Lochte, Phelps and the puzzle of ‘Free Will’

michael phelps

So I guess we now know the answer to the question I posed in my rivalry piece for the July issue of WAG (“The Best of Frenemies”):

“Can (Ryan) Lochte supplant (Michael) Phelps?” I asked. “Or will he forever be the Red Sox to Phelps’ Yankees, the Frazier to his Ali, the Alydar to his Affirmed – the brilliant No. 2 who would’ve been the best, save for one?”

In a sense, it is a rhetorical question. Lochte is a very talented swimmer. Phelps is a once-in-a-lifetime phenomenon. But if some in the media have been accused of overhyping Lochte, we shouldn’t commit the equal journalistic transgression of undervaluing him now that the rivalry has drawn to a close and Lochte has been found wanting, again. (The word “again” keeps coming up in Lochte headlines. Ouch.)

Let’s face it: Even if Lochte had won six gold medals, he was not going to equal Phelps’ Beijing performance – or make viewers forget that Phelps has become the most successful Olympian of all time in London. As it is, Lochte won five medals – two gold, two silver and one bronze. His Olympic stash of 11 to date ties him for second place with swimmer Matt Biondi behind Phelps for most decorated American male Olympian. And that doesn’t begin to address the horde of hardware Lochte has garnered from national and world championships.

But Lochte has said repeatedly it was his time, only to discover that the clock seems to be set to Phelpsian. Still, does that make him a failure? Is Novak Djokovic a failure, because he’s not Rafael Nadal or may never reach the rarefied plane of Roger Federer? Should I stop writing this blog post, because I’m not Hemingway?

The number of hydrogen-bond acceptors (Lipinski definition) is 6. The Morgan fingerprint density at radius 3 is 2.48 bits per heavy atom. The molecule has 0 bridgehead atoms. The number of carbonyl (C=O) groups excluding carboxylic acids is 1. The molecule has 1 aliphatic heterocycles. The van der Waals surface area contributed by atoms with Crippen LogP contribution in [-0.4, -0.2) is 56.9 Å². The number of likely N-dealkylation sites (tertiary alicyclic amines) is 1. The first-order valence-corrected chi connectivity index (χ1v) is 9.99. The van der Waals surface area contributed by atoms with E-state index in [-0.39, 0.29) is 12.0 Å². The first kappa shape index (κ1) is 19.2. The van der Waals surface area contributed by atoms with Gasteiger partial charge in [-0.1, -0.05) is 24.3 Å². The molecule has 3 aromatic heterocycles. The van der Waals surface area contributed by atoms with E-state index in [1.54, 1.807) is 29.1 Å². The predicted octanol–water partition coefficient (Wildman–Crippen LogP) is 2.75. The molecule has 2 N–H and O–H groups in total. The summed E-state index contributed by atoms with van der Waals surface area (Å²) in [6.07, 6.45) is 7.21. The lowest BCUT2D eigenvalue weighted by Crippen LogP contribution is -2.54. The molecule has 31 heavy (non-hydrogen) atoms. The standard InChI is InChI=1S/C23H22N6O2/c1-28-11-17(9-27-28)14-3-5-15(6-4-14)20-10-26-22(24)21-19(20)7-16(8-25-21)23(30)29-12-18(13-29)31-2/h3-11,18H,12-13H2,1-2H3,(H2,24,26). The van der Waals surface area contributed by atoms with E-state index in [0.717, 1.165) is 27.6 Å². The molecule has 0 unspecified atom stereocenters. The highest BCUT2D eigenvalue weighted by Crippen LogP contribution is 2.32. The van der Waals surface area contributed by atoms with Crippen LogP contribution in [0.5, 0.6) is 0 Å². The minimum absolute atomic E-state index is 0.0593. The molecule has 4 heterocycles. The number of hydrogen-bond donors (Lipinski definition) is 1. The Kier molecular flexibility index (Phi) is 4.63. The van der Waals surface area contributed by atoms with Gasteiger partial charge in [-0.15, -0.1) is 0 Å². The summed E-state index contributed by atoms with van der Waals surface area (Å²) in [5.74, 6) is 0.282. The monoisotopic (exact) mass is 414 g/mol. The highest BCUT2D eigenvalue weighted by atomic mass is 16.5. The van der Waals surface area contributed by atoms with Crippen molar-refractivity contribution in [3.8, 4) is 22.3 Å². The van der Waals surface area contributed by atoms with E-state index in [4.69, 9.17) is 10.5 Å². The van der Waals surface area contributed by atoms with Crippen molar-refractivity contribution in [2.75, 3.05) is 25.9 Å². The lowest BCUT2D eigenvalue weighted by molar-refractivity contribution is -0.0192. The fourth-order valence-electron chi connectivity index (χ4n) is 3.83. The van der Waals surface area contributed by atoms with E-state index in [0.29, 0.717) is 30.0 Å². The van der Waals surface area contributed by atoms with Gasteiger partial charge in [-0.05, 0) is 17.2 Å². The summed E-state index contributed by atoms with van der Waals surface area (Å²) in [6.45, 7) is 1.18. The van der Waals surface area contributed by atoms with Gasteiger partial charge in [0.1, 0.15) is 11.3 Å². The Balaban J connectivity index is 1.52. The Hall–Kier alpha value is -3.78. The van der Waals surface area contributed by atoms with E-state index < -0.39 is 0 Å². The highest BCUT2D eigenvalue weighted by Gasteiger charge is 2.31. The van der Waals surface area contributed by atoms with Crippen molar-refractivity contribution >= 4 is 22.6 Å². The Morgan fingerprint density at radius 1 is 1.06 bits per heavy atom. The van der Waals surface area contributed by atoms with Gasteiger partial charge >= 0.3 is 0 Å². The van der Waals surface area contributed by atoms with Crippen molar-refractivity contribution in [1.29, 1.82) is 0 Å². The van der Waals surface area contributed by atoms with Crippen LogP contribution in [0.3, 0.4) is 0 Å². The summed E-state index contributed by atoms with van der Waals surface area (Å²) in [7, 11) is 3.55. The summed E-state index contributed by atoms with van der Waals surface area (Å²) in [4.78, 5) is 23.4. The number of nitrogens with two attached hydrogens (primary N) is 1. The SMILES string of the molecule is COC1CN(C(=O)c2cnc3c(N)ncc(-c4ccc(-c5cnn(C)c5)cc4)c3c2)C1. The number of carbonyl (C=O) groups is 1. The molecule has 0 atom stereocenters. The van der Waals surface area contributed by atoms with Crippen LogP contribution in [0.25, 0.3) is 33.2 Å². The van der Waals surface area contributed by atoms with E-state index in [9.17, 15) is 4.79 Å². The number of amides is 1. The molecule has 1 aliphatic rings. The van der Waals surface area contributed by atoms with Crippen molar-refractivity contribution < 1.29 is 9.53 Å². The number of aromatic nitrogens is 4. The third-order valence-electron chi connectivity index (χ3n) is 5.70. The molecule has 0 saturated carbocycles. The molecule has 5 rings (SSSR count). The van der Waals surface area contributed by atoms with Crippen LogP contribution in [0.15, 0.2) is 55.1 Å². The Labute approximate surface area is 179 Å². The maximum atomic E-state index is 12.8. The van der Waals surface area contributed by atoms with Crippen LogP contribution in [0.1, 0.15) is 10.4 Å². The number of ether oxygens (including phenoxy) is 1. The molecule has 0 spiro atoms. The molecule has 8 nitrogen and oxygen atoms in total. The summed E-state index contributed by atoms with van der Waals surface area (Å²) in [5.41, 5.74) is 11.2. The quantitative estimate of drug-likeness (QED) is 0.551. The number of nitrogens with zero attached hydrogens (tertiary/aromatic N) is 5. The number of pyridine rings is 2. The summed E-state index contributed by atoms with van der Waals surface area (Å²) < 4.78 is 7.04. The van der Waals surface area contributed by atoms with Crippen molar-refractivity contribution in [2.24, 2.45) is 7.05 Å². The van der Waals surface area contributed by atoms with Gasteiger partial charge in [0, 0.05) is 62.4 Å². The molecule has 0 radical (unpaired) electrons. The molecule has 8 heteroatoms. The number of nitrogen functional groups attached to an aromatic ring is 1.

An answer may lie in a book I read while watching Lochte and Phelps race – Sam Harris’ “Free Will.” In it, the well-known atheist states that free will is an illusion. Science has demonstrated that all our decisions are made in our brains before we become conscious that we are making those decisions. So consciousness is merely our awareness of something that is fait accompli.

If Harris is right, then Lochte and Phelp couldn’t help but do what they did. (And chillingly, neither could Colorado gunman James Holmes.) Still, Harris writes – somewhat unconvincingly, given his thesis – we must all accept responsibility for our actions.

I couldn’t have written Harris’ book anymore than I could out-swim Phelps or Lochte. Here’s what I think, though:  We are all strands contributing to the pattern of the universe. It was Phelps’ strand to be the most decorated Olympian of all time. It was Lochte’s to be his great rival.

A CBS News blog suggests that Lochte should’ve spent less time rivaling Phelps. Each, however, benefited from pushing the other – Lochte in particular.

Indeed, Robert Browning might’ve had the swimmer – 28 years old today – in mind when he wrote in his poem “Andrea del Sarto,” “Ah, but a man’s reach must exceed his grasp, or what’s a heaven for?”

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